Western Officials: Russia's Failures in Ukraine May Make Putin More Dangerous

Russia must stop its nuclear saber rattling. This is dangerous and it is irresponsible,” NATO Secretary-General Jens Stoltenberg told reporters in Brussels Wednesday, ahead of an extraordinary meeting of alliance heads of state.

Any use of nuclear weapons will fundamentally change the nature of the conflict,” Stoltenberg said. “NATO is there to protect and defend all allies, and we convey a very clear message to Russia that nuclear war cannot be won and should never be fought.”

Putin put Russia’s nuclear deterrence forces on high alert just three days after Russian tanks first rolled into Ukraine, and some Russian officials have floated the idea of using tactical nuclear weapons if necessary.

If it is an existential threat for our country, then it can be used in accordance with our concept,” Kremlin spokesman Dmitry Peskov told the U.S.-based cable news channel CNN on Tuesday.

U.S. defense officials said earlier this week that so far, they had seen no movement by Russia that would cause them to change Washington’s own nuclear deterrence posture.

But the U.S. has expressed growing concern about the possibility Russia will use chemical weapons.

I think it’s a real threat,” U.S. President Joe Biden told reporters Wednesday in Washington before leaving the White House to attend the NATO summit in Brussels.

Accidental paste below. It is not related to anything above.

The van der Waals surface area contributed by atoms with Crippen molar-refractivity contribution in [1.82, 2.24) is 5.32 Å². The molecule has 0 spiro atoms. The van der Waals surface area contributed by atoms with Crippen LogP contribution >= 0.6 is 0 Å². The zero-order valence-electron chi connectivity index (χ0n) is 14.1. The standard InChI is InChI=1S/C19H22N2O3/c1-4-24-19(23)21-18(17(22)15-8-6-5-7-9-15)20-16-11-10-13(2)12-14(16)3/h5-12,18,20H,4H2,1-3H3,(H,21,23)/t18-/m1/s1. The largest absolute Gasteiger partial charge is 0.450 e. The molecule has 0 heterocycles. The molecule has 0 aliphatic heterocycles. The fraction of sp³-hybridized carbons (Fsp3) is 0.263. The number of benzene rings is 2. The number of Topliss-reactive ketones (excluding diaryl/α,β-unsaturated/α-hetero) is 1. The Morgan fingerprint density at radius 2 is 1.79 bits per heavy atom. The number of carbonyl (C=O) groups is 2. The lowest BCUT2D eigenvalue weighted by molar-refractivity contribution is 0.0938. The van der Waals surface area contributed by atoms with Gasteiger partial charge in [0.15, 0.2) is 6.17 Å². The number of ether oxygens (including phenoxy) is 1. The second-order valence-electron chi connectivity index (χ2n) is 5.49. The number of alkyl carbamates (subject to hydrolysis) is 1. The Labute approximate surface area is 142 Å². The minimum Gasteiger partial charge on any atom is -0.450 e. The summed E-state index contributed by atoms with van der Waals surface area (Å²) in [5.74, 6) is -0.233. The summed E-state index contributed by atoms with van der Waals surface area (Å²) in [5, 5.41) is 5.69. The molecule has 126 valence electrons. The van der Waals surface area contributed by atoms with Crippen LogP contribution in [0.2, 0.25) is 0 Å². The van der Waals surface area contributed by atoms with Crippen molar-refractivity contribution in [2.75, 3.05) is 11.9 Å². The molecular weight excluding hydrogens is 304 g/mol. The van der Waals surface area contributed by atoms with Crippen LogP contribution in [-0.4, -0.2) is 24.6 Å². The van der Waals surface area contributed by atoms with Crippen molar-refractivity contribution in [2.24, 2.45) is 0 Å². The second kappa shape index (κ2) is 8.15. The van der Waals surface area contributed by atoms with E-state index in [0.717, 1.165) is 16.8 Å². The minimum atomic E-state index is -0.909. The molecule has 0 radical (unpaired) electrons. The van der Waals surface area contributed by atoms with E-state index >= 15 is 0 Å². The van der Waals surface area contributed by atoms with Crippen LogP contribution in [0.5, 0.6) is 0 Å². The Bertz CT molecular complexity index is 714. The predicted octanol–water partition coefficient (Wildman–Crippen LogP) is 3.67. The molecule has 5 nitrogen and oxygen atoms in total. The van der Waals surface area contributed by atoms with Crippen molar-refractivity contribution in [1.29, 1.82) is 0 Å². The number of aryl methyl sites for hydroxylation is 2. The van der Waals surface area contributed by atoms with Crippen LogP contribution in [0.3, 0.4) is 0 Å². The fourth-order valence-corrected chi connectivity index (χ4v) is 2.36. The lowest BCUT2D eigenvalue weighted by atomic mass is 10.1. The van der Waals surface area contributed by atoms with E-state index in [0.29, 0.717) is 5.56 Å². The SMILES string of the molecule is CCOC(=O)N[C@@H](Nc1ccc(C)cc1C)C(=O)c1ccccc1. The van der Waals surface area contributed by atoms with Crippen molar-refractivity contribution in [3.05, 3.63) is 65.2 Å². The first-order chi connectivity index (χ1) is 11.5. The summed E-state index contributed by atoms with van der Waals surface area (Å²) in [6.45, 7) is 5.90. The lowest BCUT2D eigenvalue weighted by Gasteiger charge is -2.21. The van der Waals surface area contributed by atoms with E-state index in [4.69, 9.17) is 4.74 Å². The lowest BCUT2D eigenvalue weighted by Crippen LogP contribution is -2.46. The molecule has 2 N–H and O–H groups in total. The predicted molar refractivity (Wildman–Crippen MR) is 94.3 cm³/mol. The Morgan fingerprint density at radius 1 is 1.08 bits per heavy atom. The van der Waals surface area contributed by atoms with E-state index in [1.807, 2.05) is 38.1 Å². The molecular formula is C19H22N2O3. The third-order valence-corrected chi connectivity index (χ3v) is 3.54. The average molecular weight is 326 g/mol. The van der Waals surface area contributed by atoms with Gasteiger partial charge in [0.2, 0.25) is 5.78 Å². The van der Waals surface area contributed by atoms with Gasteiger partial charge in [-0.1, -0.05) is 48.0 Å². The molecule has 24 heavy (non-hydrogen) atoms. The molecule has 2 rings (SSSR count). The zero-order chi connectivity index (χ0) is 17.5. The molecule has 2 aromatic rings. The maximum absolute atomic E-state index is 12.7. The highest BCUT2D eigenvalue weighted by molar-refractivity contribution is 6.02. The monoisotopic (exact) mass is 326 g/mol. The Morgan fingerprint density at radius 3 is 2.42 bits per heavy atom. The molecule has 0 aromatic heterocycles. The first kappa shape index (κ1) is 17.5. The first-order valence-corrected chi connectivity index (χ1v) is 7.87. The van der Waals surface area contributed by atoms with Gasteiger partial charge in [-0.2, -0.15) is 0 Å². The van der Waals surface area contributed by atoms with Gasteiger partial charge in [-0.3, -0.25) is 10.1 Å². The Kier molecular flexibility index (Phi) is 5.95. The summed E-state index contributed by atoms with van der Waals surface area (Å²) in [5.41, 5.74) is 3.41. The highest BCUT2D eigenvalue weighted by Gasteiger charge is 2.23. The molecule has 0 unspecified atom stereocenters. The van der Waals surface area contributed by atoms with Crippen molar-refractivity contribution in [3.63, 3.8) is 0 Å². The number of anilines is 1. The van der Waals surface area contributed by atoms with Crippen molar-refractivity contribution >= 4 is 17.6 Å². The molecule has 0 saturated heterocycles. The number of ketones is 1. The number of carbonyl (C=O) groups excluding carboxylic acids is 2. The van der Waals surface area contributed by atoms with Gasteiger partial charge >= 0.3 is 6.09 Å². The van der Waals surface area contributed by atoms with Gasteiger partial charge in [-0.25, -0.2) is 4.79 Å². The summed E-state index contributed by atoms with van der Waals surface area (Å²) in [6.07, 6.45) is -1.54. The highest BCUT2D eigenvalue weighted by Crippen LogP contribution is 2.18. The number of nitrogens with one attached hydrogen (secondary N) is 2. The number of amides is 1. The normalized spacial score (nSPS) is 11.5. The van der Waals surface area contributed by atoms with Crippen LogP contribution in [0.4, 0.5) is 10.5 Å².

While not downplaying the danger, a senior U.S. defense official cautioned Wednesday that, at this point, a Russian attack using chemical or biological weapons does not appear to be looming.

“We haven’t seen any imminent signs that there’s going to be a chem-bio [chemical or biological] event caused by the Russians,” the official told reporters, speaking on the condition of anonymity to discuss sensitive information.

NATO officials, however, said the alliance has reason to believe an eventual attack is not out of the question and that they are preparing for two equally frightening scenarios.

One is what is openly called a false flag operation — this would be an accident on a chemical plant,” the senior NATO official said, pointing to the large amounts of ammonia, nitrates and other agricultural chemicals in Ukraine.

If you have a massive release of those agents, it is very dangerous for the population,” the official added, warning that chemical clouds could then put other countries in the region at risk.

But NATO is also worried Russia could throw caution to the wind and use missiles or shells to target Ukraine with highly lethal neurotoxins.

When you use them, they are so characteristic that the attribution is immediate,” the official said, adding that the biggest question for Western defense officials is whether Russia is going to want to stay below the threshold of attribution for the weapons it unleashes.

Jeff Seldin is VOA national security reporter. This article  is published courtesy of the Voice of America (VOA).